College Basketball Nation: Jeffrey Jordan

Gaming board probing Marcus Jordan

August, 30, 2010
The $35,000 Marcus Jordan tweet refuses to go away.

Last week, UCF sophomore Marcus Jordan apologized for posting a tweet that said he and his brother Jeffrey had a "stupid" night at Haze, a Las Vegas nightclub, where Jordan said they spent "35k." It was a silly mistake -- Jordan is 19, and thus isn't allowed to spend any amount of money in a Las Vegas club. Nor should he have been publicizing his family's excess, because that's just kind of lame.

But it turns out the tweet could be more serious than a mere nish-nish from Michael and Juanita Jordan. According to the Las Vegas Review-Journal's Vegas Confidential column, the Nevada Gaming Control Board is now investigating the matter. At issue, of course, is whether the underage Jordan was drinking and gambling:
The Nevada Gaming Control Board on Friday confirmed it is involved. At issue is whether Marcus Jordan, 19, was drinking alcohol or gambling. Gaming Control board member Randall Sayre said MGM Resorts International is in the early stages of an inquiry to see "where the system broke down."

Sayre said the board was quickly informed of the matter by MGM, the parent company of CityCenter.

Whether or not that inquiry will yield any consequences for Marcus Jordan is unclear. But it is another reminder that tweeting your activities -- especially when those activities are illegal, and especially when you're the newsworthy son of basketball's greatest and most famous player ever -- is not a particularly wise idea.
Somebody is going to see it. That's the first rule of Twitter -- if you're a celebrity (or even just a regular dude) and you post something offensive, questionable or otherwise noteworthy, even if you only intend for your friends and followers to read it, it will become a thing. Tweet accordingly.

UCF sophomore Marcus Jordan -- son of Michael Jordan, naturally -- learned that lesson this week, when he told his Twitter followers that his time at Haze Nightclub in Las Vegas was "stupid" because he spent "35k." Marcus, being under 21, should probably not have been in a nightclub in the first place. Nor is it particularly polite to flaunt your wealth in public. Best to leave that to the "Real Housewives of OH MY GOD TURN THIS SHOW OFF NOW." Ahem.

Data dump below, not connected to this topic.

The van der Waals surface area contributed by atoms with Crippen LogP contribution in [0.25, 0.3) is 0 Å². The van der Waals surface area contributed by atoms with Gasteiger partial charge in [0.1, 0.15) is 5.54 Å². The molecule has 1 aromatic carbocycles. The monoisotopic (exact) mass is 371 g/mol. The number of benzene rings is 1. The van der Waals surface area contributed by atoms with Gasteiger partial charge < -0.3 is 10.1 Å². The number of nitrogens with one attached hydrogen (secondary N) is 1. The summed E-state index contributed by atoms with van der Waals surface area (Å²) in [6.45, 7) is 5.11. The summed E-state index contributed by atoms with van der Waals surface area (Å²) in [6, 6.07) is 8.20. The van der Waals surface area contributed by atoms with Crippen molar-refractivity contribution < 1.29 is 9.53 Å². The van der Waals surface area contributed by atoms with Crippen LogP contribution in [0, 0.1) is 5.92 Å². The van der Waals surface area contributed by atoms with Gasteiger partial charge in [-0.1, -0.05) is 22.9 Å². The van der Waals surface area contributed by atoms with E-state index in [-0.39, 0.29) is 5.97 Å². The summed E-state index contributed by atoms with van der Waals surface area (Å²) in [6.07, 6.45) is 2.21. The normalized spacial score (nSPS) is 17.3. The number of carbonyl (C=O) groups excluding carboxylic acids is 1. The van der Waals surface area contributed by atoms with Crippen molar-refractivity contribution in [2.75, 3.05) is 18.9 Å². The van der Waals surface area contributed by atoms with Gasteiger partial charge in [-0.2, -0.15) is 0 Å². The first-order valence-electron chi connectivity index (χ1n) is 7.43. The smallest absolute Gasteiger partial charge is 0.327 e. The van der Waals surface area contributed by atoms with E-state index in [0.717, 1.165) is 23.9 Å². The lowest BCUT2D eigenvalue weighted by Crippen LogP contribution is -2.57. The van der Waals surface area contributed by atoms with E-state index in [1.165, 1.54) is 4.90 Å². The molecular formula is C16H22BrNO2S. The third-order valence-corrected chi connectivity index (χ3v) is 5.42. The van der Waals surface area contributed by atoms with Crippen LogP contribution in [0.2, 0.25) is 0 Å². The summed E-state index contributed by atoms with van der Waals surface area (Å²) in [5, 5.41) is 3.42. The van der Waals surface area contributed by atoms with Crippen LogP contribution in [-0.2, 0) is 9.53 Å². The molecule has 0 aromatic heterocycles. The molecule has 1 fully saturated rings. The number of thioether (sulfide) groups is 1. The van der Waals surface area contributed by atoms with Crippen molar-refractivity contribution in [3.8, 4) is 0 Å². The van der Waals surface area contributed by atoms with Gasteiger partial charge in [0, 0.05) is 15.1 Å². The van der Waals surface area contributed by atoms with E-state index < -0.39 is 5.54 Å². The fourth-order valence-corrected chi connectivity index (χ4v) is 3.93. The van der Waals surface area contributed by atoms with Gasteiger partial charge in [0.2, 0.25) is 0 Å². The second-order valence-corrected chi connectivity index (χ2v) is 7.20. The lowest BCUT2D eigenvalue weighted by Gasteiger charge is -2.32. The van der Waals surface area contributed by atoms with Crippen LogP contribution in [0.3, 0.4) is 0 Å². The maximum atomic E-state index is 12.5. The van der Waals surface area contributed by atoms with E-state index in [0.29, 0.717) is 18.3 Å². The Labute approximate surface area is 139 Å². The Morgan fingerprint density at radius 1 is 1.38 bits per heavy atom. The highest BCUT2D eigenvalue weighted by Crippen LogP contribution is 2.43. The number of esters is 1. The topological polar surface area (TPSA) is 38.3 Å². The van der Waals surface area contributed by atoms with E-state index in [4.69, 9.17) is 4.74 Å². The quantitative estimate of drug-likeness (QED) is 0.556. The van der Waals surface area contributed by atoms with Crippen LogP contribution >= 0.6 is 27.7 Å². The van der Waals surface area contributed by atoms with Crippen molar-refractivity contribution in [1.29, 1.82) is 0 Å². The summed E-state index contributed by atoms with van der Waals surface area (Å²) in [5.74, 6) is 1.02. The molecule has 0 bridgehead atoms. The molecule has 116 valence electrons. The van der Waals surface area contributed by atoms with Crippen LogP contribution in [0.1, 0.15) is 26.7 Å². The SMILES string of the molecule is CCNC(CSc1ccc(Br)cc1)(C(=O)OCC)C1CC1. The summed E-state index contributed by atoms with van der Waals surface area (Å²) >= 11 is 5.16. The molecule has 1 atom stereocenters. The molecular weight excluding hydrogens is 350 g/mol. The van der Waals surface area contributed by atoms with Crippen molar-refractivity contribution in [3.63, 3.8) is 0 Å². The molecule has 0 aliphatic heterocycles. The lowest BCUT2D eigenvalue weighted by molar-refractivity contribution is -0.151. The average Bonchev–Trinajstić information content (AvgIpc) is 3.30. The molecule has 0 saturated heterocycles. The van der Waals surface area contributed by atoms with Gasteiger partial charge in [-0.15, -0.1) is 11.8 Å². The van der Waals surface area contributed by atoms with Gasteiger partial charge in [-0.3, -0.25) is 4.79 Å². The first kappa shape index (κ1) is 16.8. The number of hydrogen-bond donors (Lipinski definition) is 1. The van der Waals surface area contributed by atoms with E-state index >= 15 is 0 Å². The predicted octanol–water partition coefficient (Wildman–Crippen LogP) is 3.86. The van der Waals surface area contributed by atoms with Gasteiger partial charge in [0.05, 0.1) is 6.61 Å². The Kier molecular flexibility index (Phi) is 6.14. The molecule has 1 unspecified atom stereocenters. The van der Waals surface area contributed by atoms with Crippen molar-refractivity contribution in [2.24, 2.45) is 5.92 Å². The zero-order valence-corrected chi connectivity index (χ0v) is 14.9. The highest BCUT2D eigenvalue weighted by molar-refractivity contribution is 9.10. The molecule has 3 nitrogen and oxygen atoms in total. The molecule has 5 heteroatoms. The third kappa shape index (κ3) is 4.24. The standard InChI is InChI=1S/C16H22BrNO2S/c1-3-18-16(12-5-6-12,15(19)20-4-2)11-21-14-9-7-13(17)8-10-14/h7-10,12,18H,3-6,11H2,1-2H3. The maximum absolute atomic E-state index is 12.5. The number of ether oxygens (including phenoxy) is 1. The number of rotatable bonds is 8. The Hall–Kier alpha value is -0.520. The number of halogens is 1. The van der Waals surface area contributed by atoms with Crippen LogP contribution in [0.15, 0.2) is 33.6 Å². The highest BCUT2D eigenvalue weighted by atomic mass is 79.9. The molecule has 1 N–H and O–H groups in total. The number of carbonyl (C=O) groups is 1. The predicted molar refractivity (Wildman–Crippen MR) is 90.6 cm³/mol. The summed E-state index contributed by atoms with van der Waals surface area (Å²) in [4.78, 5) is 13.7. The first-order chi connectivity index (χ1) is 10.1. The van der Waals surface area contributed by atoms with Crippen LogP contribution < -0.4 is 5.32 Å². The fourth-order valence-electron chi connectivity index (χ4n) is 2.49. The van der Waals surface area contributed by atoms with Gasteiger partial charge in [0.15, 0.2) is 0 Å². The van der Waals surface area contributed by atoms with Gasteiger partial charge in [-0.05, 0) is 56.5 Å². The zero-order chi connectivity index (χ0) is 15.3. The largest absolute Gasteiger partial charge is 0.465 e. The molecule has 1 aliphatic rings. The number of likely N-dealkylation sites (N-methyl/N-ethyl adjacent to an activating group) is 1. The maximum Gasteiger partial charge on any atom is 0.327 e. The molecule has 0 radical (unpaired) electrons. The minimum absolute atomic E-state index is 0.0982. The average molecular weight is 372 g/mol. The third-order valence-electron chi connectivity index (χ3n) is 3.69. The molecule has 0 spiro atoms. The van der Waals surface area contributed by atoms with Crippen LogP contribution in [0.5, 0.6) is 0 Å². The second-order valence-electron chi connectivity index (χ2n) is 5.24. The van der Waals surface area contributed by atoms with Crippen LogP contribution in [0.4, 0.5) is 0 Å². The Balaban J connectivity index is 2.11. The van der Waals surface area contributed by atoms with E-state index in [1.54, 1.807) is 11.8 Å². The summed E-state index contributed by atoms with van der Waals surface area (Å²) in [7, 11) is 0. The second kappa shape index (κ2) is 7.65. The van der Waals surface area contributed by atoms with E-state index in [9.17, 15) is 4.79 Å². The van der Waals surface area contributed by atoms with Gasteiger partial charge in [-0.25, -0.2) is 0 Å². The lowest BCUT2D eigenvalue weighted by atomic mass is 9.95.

Anyway, a few days later, Marcus has acknowledged the tweet was a mistake, and older brother Jeffrey says he's used to doing "damage control" when Marcus gets a little too outgoing for his own good. His parents weren't too pleased, either. From Fox's Jeff Goodman:
"I didn’t mean it the way it came across," Marcus Jordan said. "My family and friends know the type of person I am."

However, the tweet did prompt a phone call from both Michael Jordan and his ex-wife, Juanita.

"I had conversations with both my parents," Marcus said.

As for his allowance?

"I’m still good," he laughed.

If there weren't thousands of dollars and a mega-famous basketball legend involved, this would sound a lot like my own family dynamic. My brother always got away with everything. Celebrities: They're just like us!
Lest we forget, the University of Central Florida has a rather interesting situation on its hands in 2010-11. Thanks to Jeff Jordan's transfer this offseason, UCF fans will get to watch both of Michael Jordan's offspring -- Jeff and Marcus -- play for their team. Neither is an elite player. Jeff was a one-time walk-on and defensive specialist at Illinois, while Marcus averaged 8.0 points per game at UCF as a freshman. But still, if only for public relations purposes, having both sons of the greatest basketball player at your program is undeniably unique. And, in its own way, pretty cool.